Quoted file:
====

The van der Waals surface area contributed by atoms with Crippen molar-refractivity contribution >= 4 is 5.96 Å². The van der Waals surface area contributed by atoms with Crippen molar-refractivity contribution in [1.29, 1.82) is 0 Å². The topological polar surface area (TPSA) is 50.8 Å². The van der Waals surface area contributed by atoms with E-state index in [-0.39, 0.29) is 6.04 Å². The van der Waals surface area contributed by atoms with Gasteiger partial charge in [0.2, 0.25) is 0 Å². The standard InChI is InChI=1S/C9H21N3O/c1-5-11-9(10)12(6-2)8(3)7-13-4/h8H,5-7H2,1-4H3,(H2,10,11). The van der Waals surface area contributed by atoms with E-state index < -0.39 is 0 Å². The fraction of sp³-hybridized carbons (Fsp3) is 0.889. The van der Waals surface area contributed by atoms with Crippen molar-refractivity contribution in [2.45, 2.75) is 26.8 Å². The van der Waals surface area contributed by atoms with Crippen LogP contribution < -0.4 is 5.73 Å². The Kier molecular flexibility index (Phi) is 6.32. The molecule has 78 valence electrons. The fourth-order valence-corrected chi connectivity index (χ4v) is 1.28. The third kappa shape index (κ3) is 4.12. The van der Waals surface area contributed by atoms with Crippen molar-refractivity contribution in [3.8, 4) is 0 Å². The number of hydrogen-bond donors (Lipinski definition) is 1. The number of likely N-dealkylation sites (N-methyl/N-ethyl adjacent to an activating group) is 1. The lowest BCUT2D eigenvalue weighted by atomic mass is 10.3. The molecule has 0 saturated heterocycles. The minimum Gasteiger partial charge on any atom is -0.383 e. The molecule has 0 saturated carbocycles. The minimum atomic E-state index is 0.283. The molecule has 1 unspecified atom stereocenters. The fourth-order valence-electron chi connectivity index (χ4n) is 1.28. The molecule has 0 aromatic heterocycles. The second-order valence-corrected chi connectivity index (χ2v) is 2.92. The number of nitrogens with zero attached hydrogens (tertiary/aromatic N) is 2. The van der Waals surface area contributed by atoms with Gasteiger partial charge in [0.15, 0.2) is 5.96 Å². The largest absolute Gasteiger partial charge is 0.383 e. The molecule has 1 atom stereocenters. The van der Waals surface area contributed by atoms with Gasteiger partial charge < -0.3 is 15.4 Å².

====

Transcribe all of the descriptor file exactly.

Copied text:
The van der Waals surface area contributed by atoms with Crippen molar-refractivity contribution >= 4 is 5.96 Å². The van der Waals surface area contributed by atoms with Crippen molar-refractivity contribution in [1.29, 1.82) is 0 Å². The topological polar surface area (TPSA) is 50.8 Å². The van der Waals surface area contributed by atoms with E-state index in [-0.39, 0.29) is 6.04 Å². The van der Waals surface area contributed by atoms with Gasteiger partial charge in [0.2, 0.25) is 0 Å². The standard InChI is InChI=1S/C9H21N3O/c1-5-11-9(10)12(6-2)8(3)7-13-4/h8H,5-7H2,1-4H3,(H2,10,11). The van der Waals surface area contributed by atoms with E-state index < -0.39 is 0 Å². The fraction of sp³-hybridized carbons (Fsp3) is 0.889. The van der Waals surface area contributed by atoms with Crippen molar-refractivity contribution in [2.45, 2.75) is 26.8 Å². The van der Waals surface area contributed by atoms with Crippen LogP contribution < -0.4 is 5.73 Å². The Kier molecular flexibility index (Phi) is 6.32. The molecule has 78 valence electrons. The fourth-order valence-corrected chi connectivity index (χ4v) is 1.28. The third kappa shape index (κ3) is 4.12. The van der Waals surface area contributed by atoms with Crippen molar-refractivity contribution in [3.8, 4) is 0 Å². The number of hydrogen-bond donors (Lipinski definition) is 1. The number of likely N-dealkylation sites (N-methyl/N-ethyl adjacent to an activating group) is 1. The lowest BCUT2D eigenvalue weighted by atomic mass is 10.3. The molecule has 0 saturated heterocycles. The minimum Gasteiger partial charge on any atom is -0.383 e. The molecule has 0 saturated carbocycles. The minimum atomic E-state index is 0.283. The molecule has 1 unspecified atom stereocenters. The fourth-order valence-electron chi connectivity index (χ4n) is 1.28. The molecule has 0 aromatic heterocycles. The second-order valence-corrected chi connectivity index (χ2v) is 2.92. The number of nitrogens with zero attached hydrogens (tertiary/aromatic N) is 2. The van der Waals surface area contributed by atoms with Gasteiger partial charge in [0.15, 0.2) is 5.96 Å². The largest absolute Gasteiger partial charge is 0.383 e. The molecule has 1 atom stereocenters. The van der Waals surface area contributed by atoms with Gasteiger partial charge < -0.3 is 15.4 Å².